Parents need to sell their children on cleaning their rooms. Wives need to sell their husbands on open communication. Bosses need to sell their employees on personal initiative, with or without a financial incentive. But knowing how to sell is just half the battle. The other half involves the ability to accept a "no" without taking it personally, and like selling, it's a practiced skill. Human beings hate rejection and most of them feel uncomfortable being vulnerable. The best salespeople have adopted the mindset that every no gets them closer to a yes, so they can be excited when they hear no. Many people, especially women, find it hard to accept a no without feeling personally rejected. It's one of the reasons we play small so often because small feels safe and manageable and no one will try to take it from us.
The book The Four Agreements by Don Miguel Ruiz encourages readers to always do your best, be impeccable with your word, never make assumptions, never take anything personally. I found the last two agreements to be enormously helpful in sales situations. When I would hear a no, I would jump to conclusions and make it about me. After reading the book and practicing new thoughts, I could let the no go and just move on, believing a yes was coming my way. I don't mean to imply that it was quick or easy. As a matter of fact, there was something oddly comforting about playing the victim and licking my wounds, at least until I recognized that it was a choice as well as a habit. Then, I wanted a better way, a way that would make me proud.
If you haven't had the good fortune of a sales career, fret not. It's not too late and you haven't missed your chance. You just need to make a commitment to putting yourself in the position of asking for something from someone who can either say yes or no and learning how to get comfortable doing so. It actually doesn't matter if you get what you're asking for or not, but personally I think, you will learn faster and have more fun doing so if you at least get a few yeses along the way. You can start out with something relatively small and nonthreatening, like asking for something of minor or even no value from someone who has the authority to grant your request.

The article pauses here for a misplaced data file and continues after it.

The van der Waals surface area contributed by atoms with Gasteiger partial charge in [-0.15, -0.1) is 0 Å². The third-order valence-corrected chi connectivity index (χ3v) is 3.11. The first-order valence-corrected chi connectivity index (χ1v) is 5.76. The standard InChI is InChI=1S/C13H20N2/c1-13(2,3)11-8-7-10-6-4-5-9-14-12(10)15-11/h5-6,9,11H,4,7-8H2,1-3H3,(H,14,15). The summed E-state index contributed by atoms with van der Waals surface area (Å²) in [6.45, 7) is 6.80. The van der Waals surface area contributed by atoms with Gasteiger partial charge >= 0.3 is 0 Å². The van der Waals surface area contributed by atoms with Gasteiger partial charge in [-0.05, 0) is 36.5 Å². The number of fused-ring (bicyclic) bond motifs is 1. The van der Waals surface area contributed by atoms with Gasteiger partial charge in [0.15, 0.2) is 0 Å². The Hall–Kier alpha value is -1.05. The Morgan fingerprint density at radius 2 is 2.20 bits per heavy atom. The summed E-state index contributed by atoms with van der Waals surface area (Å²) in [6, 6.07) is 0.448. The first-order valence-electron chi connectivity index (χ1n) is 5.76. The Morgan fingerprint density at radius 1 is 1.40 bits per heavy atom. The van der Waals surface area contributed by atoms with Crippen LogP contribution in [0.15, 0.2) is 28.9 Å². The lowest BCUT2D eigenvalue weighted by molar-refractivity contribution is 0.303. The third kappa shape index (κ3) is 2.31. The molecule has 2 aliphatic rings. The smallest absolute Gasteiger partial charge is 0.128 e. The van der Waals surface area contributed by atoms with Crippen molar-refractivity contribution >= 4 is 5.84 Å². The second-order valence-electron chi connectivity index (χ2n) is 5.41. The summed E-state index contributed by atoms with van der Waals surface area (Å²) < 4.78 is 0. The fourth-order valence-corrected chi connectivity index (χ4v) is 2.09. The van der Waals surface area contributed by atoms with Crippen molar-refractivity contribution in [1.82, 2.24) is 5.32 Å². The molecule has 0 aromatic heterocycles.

For example, you could ask someone waiting in line to let you cut in front of them. You could ask for an extra package of cookies from the flight attendant or an extra shot of tequila from the bartender. It's a sale and unless you're accustomed to asking for something and taking the risk of hearing no, I promise you, my friend, you are settling somewhere in your life, even if you don't realize it. Get uncomfortable, it's good for you. Take the chance that someone else might think you're selfish, greedy, arrogant, pushy, you fil in the blank. You can't control what others think of you and anyway, it's none of your business.
Just imagine someone thinking a negative thought about you and you not having the slightest concern about it. The sense of freedom is amazing. If you are a first-class people pleaser and the whole idea is scary as shit, start super small and work your way up slowly. Just ask "for a friend" and notice what a difference it makes. They can judge your friend all they want and you are still getting valuable practice. As you gain more practice and confidence asking for what you want and selling people on seeing things your way, you will find it easier to tolerate the idea that someone might not approve of you. They might even dislike you. And, guess what? Your head did not explode. You are still OK. You might even feel a secret pleasure and an ever so slight smile around the corners of your mouth. Spoiler alert, it's habit-forming.